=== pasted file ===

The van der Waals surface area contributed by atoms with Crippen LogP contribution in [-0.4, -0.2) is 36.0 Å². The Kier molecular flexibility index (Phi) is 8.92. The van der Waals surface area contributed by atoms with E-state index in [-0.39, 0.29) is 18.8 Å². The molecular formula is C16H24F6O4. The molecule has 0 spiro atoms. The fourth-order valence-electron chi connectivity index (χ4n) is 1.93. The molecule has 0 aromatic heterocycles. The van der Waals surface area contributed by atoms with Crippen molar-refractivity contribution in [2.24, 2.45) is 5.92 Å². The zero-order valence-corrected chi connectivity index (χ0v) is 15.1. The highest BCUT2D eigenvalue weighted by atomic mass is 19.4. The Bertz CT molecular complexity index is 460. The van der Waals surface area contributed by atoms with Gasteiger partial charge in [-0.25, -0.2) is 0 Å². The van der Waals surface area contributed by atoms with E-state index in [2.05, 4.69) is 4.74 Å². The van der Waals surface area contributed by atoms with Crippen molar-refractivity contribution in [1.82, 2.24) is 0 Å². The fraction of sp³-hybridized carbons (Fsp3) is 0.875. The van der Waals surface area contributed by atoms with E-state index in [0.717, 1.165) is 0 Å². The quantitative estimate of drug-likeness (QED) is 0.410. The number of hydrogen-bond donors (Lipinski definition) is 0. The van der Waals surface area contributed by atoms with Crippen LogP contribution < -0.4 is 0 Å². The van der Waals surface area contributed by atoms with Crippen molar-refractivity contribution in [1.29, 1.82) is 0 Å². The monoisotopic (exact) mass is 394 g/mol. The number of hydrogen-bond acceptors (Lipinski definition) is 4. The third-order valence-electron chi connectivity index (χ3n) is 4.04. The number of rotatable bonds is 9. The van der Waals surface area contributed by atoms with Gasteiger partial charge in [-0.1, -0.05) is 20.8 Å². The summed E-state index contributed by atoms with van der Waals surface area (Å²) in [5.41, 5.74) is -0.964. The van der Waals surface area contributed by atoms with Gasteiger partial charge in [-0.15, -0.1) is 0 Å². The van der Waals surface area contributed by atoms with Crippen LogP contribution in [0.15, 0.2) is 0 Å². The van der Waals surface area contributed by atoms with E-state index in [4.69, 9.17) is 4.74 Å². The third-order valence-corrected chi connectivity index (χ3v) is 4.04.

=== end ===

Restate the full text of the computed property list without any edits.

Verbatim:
The van der Waals surface area contributed by atoms with Crippen LogP contribution in [-0.4, -0.2) is 36.0 Å². The Kier molecular flexibility index (Phi) is 8.92. The van der Waals surface area contributed by atoms with E-state index in [-0.39, 0.29) is 18.8 Å². The molecular formula is C16H24F6O4. The molecule has 0 spiro atoms. The fourth-order valence-electron chi connectivity index (χ4n) is 1.93. The molecule has 0 aromatic heterocycles. The van der Waals surface area contributed by atoms with Crippen molar-refractivity contribution in [2.24, 2.45) is 5.92 Å². The zero-order valence-corrected chi connectivity index (χ0v) is 15.1. The highest BCUT2D eigenvalue weighted by atomic mass is 19.4. The Bertz CT molecular complexity index is 460. The van der Waals surface area contributed by atoms with Gasteiger partial charge in [-0.25, -0.2) is 0 Å². The van der Waals surface area contributed by atoms with E-state index in [2.05, 4.69) is 4.74 Å². The van der Waals surface area contributed by atoms with Crippen molar-refractivity contribution in [1.82, 2.24) is 0 Å². The fraction of sp³-hybridized carbons (Fsp3) is 0.875. The van der Waals surface area contributed by atoms with E-state index in [0.717, 1.165) is 0 Å². The quantitative estimate of drug-likeness (QED) is 0.410. The number of hydrogen-bond donors (Lipinski definition) is 0. The van der Waals surface area contributed by atoms with Crippen LogP contribution < -0.4 is 0 Å². The van der Waals surface area contributed by atoms with Crippen molar-refractivity contribution in [1.29, 1.82) is 0 Å². The monoisotopic (exact) mass is 394 g/mol. The number of hydrogen-bond acceptors (Lipinski definition) is 4. The third-order valence-electron chi connectivity index (χ3n) is 4.04. The number of rotatable bonds is 9. The van der Waals surface area contributed by atoms with Gasteiger partial charge in [-0.1, -0.05) is 20.8 Å². The summed E-state index contributed by atoms with van der Waals surface area (Å²) in [5.41, 5.74) is -0.964. The van der Waals surface area contributed by atoms with Gasteiger partial charge in [-0.15, -0.1) is 0 Å². The van der Waals surface area contributed by atoms with Crippen LogP contribution in [0.15, 0.2) is 0 Å². The van der Waals surface area contributed by atoms with E-state index in [4.69, 9.17) is 4.74 Å². The third-order valence-corrected chi connectivity index (χ3v) is 4.04.